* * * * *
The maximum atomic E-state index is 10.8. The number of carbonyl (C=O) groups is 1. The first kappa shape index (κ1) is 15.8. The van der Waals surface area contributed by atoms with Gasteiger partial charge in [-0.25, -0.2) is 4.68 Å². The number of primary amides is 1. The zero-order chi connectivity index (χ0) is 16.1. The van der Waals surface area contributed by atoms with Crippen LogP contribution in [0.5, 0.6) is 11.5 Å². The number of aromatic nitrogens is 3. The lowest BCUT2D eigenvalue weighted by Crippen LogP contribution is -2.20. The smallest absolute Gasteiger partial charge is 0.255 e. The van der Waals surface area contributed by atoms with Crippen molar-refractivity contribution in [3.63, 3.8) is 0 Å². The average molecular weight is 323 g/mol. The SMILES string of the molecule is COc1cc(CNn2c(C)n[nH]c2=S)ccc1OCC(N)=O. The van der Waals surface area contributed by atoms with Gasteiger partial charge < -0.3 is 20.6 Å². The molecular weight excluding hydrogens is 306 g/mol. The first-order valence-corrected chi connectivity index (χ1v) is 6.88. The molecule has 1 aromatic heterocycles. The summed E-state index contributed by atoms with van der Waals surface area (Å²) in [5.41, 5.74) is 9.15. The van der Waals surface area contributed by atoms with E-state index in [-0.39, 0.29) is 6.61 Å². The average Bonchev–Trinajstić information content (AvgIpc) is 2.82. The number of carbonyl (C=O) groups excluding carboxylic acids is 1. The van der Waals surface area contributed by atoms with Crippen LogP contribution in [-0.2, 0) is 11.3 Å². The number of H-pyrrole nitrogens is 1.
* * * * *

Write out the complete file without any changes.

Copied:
The maximum atomic E-state index is 10.8. The number of carbonyl (C=O) groups is 1. The first kappa shape index (κ1) is 15.8. The van der Waals surface area contributed by atoms with Gasteiger partial charge in [-0.25, -0.2) is 4.68 Å². The number of primary amides is 1. The zero-order chi connectivity index (χ0) is 16.1. The van der Waals surface area contributed by atoms with Crippen LogP contribution in [0.5, 0.6) is 11.5 Å². The number of aromatic nitrogens is 3. The lowest BCUT2D eigenvalue weighted by Crippen LogP contribution is -2.20. The smallest absolute Gasteiger partial charge is 0.255 e. The van der Waals surface area contributed by atoms with Crippen molar-refractivity contribution in [3.63, 3.8) is 0 Å². The average molecular weight is 323 g/mol. The SMILES string of the molecule is COc1cc(CNn2c(C)n[nH]c2=S)ccc1OCC(N)=O. The van der Waals surface area contributed by atoms with Gasteiger partial charge < -0.3 is 20.6 Å². The molecular weight excluding hydrogens is 306 g/mol. The first-order valence-corrected chi connectivity index (χ1v) is 6.88. The molecule has 1 aromatic heterocycles. The summed E-state index contributed by atoms with van der Waals surface area (Å²) in [5.41, 5.74) is 9.15. The van der Waals surface area contributed by atoms with E-state index in [-0.39, 0.29) is 6.61 Å². The average Bonchev–Trinajstić information content (AvgIpc) is 2.82. The number of carbonyl (C=O) groups excluding carboxylic acids is 1. The van der Waals surface area contributed by atoms with Crippen LogP contribution in [-0.2, 0) is 11.3 Å². The number of H-pyrrole nitrogens is 1.